Aunt Lois


Her body thrives but her mind rattles,
searches, usually finds that story
about the boy who picked on her dog.
Sometimes he is a neighbor boy,
sometimes the son of the housekeeper
or of her widowed father’s lover.

She beats them all, wins every time,
the dog protected from all comers.
Her father backs her—knows
she wouldn’t strike without cause.
Mothers and sons protest, deny.

Of all ninety years, later pets and loves,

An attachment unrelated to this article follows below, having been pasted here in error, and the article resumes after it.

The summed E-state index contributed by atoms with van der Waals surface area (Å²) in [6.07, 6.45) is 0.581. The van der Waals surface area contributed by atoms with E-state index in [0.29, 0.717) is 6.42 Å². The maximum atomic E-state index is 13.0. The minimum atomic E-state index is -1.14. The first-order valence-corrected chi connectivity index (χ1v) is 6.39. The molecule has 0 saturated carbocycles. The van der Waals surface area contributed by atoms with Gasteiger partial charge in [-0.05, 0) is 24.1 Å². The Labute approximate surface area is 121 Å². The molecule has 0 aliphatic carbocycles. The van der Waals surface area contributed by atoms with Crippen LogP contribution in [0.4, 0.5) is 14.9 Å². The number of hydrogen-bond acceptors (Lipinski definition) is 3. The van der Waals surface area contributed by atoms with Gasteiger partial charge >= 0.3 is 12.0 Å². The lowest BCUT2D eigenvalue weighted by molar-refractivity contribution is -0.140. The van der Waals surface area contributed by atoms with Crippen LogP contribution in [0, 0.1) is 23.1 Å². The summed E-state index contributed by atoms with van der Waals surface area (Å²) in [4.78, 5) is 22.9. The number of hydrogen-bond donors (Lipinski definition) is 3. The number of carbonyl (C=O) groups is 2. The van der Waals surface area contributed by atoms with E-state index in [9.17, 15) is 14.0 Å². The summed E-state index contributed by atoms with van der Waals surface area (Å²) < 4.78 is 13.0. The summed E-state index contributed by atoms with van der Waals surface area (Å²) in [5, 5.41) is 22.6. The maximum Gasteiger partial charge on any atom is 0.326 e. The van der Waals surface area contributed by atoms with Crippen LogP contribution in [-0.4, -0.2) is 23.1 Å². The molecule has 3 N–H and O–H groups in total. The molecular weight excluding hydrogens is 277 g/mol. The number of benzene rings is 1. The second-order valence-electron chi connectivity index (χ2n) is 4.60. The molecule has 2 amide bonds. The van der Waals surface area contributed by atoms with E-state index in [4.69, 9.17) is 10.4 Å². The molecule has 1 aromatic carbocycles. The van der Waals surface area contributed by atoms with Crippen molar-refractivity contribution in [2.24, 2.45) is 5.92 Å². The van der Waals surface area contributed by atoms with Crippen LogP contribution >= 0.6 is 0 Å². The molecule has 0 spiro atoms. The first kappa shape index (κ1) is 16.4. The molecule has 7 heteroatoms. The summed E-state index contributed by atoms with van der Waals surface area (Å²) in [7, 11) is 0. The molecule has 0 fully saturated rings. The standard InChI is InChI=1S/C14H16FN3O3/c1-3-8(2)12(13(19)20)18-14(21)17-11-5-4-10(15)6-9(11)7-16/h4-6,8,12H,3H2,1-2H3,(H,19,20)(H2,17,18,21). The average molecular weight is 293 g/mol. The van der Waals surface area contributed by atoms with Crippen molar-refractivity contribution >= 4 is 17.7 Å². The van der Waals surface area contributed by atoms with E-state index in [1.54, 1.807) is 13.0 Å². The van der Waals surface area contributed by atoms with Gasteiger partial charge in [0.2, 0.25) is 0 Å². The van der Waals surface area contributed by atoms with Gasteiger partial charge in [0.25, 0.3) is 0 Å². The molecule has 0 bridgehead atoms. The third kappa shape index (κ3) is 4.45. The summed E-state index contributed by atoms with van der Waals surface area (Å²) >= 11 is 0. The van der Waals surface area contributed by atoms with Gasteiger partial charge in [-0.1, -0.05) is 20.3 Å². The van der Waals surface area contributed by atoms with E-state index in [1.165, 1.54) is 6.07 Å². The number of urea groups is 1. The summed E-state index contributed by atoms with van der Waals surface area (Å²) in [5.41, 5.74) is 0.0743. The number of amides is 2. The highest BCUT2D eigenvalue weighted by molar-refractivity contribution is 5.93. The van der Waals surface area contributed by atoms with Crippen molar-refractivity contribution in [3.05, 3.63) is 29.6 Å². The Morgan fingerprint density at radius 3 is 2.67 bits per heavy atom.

why does she return to that incident daily,
hourly? Injustice and fury her pinnacle,
a life’s most vivid moment.
Perhaps because she is the heroine,
not an old woman on a couch.

She flies back over the years, rescues
the four-legged. No cape,
just a pair of elastic-waist jeans,
a no-iron shirt and comfortable shoes, fists
flying in her mind’s eye, bloodying
the young villain who picked on her dog.

Cathy Barber